Perhaps the best thing for the classroom is to have multiple media available in order to give students a choice. I don’t often provide a lot of choice but when I do it’s usually text and video. Do you offer media choices? How do you do it?


Just do ink

App icon from the app store

App icon from the app store

I took the challenge of finding a new tool to work with this week and I choose to work with DoInk App. Although I knew there were green screen apps available, I didn’t know specific names for any apps. Thanks to Rochelle I was introduced to DoInk. It is available in the app store and can be purchased for $3.99 which I feel is a fair price for what you get. I downloaded the app on my iPhone 6 and feel as though it might have been nicer to work with on an iPad just because the screen is a little bigger to work with. The DoInk website has a lot of

Our green screen made from wrapping paper

Our green screen made from wrapping paper

I decided to jump right in before reading a lot about using the app or viewing the tutorials on the site. Before I could do anything I needed to create a green screen. There are many ways you can make a green screen and most are pretty affordable. I purchased a plastic table cloth from the dollar store to use but it didn’t work out the way I had hoped. The green wasn’t dark enough so our wall color was showing through enough that the app was picking up our grey/blue color. When it picked up the paint color the image that I selected for our green screen background would be very light and almost fuzzy. I doubled up the table cloth but it still didn’t do the trick. On a second trip to the dollar store I bought some bright green wrapping paper. This worked awesome! My only complaint would be the faint green outline that appears around the objects or person in front of the screen. But I suppose that’s what you get for a $3.99 app.

In terms of using the app I would say it is pretty user-friendly. I was able to figure out how to use it without watching the tutorials or reading the user guide that they take you through when you start up the app. I probably could have saved myself some time had I actually read or watched the app, but I’m all about experiential learning. After spending some time exploring their site I noticed all of the tutorials they have as well as some great tips that could be used for making your videos using the green screen.

To create the video I found an image on a creative commons search and took a screen shot of it so it was on my phone. I edited the photo so that it filled the screen and uploaded that to DoInk to use it as the background. My son used some of his Star Wars toys to play and make a mini movie scene. I imported the video into iMovie and added the audio as well as the rolling font. You can add text and draw on the video using DoInk but I wanted to add the audio and credits from iMovie.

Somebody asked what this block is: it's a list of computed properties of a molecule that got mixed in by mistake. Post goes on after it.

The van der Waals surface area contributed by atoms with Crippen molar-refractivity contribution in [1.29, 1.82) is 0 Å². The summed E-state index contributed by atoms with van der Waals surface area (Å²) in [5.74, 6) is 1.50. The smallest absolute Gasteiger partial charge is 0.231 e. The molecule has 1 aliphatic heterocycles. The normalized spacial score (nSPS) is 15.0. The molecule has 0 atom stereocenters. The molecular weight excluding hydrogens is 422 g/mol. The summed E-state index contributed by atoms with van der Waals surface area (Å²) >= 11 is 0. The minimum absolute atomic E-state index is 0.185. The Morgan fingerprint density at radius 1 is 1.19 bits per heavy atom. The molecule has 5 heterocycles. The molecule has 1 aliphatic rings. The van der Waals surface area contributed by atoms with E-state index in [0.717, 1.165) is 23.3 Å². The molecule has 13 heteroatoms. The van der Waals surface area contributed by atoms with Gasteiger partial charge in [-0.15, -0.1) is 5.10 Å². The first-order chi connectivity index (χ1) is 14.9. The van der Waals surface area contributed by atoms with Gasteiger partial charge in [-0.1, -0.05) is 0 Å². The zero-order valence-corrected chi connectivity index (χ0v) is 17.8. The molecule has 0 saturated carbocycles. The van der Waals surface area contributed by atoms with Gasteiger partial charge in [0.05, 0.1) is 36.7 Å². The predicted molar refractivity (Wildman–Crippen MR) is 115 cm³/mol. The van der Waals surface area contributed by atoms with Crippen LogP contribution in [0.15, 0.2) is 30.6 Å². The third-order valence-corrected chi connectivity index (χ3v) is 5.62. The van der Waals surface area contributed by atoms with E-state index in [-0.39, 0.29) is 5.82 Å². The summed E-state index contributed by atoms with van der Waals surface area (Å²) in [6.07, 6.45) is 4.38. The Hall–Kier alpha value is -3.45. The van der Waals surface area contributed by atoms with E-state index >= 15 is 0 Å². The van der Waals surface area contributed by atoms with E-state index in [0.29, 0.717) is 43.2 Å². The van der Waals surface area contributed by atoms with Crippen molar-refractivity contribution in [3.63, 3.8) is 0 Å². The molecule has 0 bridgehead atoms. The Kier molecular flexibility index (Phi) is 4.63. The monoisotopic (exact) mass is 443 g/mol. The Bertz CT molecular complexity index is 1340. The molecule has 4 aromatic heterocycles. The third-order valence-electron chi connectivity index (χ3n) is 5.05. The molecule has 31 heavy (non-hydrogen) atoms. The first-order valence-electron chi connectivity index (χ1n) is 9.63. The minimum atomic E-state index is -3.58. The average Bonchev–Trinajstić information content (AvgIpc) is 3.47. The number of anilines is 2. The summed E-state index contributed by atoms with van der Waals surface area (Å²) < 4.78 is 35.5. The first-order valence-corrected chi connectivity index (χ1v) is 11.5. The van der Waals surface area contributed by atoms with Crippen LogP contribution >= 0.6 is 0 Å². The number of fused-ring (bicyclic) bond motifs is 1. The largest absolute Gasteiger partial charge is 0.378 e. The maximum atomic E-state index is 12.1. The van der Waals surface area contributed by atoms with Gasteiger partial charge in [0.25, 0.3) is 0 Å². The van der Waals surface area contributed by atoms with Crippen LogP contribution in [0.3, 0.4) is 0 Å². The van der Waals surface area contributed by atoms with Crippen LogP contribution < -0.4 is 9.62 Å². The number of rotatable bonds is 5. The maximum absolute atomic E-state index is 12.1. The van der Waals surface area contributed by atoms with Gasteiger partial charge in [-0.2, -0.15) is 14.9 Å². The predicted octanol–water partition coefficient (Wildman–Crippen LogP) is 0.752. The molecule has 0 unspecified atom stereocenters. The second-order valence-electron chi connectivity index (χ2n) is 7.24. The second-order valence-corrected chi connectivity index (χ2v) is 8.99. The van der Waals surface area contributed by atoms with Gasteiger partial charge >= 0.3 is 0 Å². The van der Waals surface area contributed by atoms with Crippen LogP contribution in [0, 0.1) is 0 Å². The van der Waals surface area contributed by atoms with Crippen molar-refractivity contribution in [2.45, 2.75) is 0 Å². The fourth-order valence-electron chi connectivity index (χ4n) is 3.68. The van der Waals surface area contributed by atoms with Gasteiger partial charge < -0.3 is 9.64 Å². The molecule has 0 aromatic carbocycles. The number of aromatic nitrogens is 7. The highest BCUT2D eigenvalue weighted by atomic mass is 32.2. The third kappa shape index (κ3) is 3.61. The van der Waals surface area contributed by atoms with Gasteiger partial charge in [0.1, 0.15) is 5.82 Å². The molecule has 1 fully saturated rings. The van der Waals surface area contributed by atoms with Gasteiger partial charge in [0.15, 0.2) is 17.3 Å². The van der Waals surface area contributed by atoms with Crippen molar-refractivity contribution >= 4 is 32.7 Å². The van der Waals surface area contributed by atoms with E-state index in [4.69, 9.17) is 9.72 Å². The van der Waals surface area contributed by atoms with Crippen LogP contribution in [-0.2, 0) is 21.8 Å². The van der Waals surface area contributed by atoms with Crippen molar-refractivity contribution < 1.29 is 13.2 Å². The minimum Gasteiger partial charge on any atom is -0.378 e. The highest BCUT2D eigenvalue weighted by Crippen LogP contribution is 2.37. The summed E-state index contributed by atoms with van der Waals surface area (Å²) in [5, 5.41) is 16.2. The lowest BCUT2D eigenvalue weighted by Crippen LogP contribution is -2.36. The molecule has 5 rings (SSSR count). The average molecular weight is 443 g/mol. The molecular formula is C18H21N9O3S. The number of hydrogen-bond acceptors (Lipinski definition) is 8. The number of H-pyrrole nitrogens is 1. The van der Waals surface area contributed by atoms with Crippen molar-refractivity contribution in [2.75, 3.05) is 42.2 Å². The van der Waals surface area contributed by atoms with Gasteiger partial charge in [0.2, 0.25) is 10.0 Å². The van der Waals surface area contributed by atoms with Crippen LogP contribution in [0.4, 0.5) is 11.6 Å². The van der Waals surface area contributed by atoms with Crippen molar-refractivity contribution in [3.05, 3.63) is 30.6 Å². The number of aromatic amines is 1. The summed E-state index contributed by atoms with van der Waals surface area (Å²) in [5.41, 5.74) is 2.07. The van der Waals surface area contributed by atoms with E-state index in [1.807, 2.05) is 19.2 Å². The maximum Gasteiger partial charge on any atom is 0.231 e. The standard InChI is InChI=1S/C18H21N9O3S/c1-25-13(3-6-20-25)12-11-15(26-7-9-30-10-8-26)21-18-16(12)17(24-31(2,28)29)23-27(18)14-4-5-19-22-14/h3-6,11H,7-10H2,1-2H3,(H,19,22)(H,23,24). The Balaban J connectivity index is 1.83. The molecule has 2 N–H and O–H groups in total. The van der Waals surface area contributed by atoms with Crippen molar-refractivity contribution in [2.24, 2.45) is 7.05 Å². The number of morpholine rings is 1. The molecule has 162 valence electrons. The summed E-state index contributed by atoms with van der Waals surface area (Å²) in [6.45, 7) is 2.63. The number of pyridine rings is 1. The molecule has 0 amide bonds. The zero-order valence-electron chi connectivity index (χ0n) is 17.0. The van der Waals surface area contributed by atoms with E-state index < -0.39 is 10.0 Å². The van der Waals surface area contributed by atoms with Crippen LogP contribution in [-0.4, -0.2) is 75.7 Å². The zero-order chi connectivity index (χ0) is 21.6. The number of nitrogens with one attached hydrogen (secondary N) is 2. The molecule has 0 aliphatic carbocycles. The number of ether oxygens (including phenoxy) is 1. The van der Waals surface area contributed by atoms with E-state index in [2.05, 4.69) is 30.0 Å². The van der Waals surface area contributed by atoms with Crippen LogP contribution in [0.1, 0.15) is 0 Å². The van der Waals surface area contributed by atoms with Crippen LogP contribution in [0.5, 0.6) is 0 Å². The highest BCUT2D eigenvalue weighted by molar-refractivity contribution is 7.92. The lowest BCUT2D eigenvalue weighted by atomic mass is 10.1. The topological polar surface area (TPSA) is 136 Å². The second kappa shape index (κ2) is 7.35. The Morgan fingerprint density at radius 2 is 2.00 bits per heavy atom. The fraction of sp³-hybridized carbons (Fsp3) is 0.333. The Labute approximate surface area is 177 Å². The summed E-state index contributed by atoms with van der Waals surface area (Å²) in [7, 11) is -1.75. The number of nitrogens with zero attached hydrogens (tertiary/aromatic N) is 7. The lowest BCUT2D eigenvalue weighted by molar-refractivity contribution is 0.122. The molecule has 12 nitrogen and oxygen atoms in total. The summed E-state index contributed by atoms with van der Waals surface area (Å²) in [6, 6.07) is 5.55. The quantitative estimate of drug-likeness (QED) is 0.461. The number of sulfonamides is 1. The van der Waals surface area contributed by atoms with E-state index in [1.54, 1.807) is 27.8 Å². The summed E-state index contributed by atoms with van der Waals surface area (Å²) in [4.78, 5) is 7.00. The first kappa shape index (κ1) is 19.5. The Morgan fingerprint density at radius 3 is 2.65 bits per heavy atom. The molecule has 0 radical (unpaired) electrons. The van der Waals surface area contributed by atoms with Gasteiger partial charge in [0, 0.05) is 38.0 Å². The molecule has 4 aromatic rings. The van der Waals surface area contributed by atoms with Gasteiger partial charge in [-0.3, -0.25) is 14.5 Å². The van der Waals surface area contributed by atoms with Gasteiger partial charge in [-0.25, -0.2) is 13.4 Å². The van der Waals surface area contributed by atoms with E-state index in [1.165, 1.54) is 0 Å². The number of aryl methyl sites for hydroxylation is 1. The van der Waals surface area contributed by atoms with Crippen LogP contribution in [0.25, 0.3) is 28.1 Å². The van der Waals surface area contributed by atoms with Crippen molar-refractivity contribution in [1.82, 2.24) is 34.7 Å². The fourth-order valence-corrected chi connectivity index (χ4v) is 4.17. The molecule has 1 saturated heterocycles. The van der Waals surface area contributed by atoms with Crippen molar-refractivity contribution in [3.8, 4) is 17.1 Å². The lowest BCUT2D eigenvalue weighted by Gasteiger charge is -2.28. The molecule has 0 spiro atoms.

From a teaching perspective, I don’t know that I would use this app a whole lot. It would be possible to create some fun video lessons, but I don’t see it as being very practical because it takes time to make and I’m not sure how good it would be at getting content or skills across to the students. I see this as being used for student projects. I think it would be a really fun way for students to present information, maybe create a newscast or make a trip around the world describing the different images being shown while dressed in character. Having students create videos of their own would fall into the constructivist and connectivist learning theories according to Bates. Bates also provides some criteria to consider when selecting videos to use:

  • it is short and to the point;
  • it is relevant to what you want to teach;
  • it demonstrates clearly a particular topic or subject and links it to what the student is intended to learn;
  • the example is well produced (clear camera work, good presenter, clear audio);
  • it provides something that you could not do easily yourself;
  • it is freely available for non-commercial use.

If you are making your own video lesson you would want to keep these tips in mind. Short and to the point is sometimes impossible depending on the skill or topic you are trying to teach. If you cannot keep it short and to the point it might be helpful to break up the video with some humor or integrated videos/images.

Have you ever created a video lesson? How did it go? What did your students think about it? And how did you create it? I’d love to hear from you.